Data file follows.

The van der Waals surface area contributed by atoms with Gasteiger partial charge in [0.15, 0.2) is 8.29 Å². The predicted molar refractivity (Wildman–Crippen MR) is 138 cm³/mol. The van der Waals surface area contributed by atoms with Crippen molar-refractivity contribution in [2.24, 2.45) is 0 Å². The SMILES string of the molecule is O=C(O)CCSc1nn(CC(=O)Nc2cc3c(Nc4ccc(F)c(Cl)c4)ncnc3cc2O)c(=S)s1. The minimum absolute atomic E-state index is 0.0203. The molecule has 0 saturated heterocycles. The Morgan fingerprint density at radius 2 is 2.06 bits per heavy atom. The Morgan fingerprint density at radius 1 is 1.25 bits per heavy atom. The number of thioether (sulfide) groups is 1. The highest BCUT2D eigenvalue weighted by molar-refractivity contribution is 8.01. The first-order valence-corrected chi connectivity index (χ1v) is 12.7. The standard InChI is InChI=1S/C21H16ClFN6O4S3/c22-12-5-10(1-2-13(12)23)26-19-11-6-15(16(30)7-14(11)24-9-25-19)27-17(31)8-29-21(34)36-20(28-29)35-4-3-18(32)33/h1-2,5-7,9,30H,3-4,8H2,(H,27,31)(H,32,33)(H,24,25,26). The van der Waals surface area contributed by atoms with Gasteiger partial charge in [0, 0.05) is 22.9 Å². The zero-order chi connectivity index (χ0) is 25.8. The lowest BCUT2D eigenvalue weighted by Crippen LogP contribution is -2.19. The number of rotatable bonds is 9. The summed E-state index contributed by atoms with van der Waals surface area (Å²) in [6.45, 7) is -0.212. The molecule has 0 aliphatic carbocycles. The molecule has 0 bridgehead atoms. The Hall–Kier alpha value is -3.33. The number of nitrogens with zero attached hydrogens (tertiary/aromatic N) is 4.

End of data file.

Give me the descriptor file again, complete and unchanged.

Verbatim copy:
The van der Waals surface area contributed by atoms with Gasteiger partial charge in [0.15, 0.2) is 8.29 Å². The predicted molar refractivity (Wildman–Crippen MR) is 138 cm³/mol. The van der Waals surface area contributed by atoms with Crippen molar-refractivity contribution in [2.24, 2.45) is 0 Å². The SMILES string of the molecule is O=C(O)CCSc1nn(CC(=O)Nc2cc3c(Nc4ccc(F)c(Cl)c4)ncnc3cc2O)c(=S)s1. The minimum absolute atomic E-state index is 0.0203. The molecule has 0 saturated heterocycles. The Morgan fingerprint density at radius 2 is 2.06 bits per heavy atom. The Morgan fingerprint density at radius 1 is 1.25 bits per heavy atom. The number of thioether (sulfide) groups is 1. The highest BCUT2D eigenvalue weighted by molar-refractivity contribution is 8.01. The first-order valence-corrected chi connectivity index (χ1v) is 12.7. The standard InChI is InChI=1S/C21H16ClFN6O4S3/c22-12-5-10(1-2-13(12)23)26-19-11-6-15(16(30)7-14(11)24-9-25-19)27-17(31)8-29-21(34)36-20(28-29)35-4-3-18(32)33/h1-2,5-7,9,30H,3-4,8H2,(H,27,31)(H,32,33)(H,24,25,26). The van der Waals surface area contributed by atoms with Gasteiger partial charge in [0, 0.05) is 22.9 Å². The zero-order chi connectivity index (χ0) is 25.8. The lowest BCUT2D eigenvalue weighted by Crippen LogP contribution is -2.19. The number of rotatable bonds is 9. The summed E-state index contributed by atoms with van der Waals surface area (Å²) in [6.45, 7) is -0.212. The molecule has 0 aliphatic carbocycles. The molecule has 0 bridgehead atoms. The Hall–Kier alpha value is -3.33. The number of nitrogens with zero attached hydrogens (tertiary/aromatic N) is 4.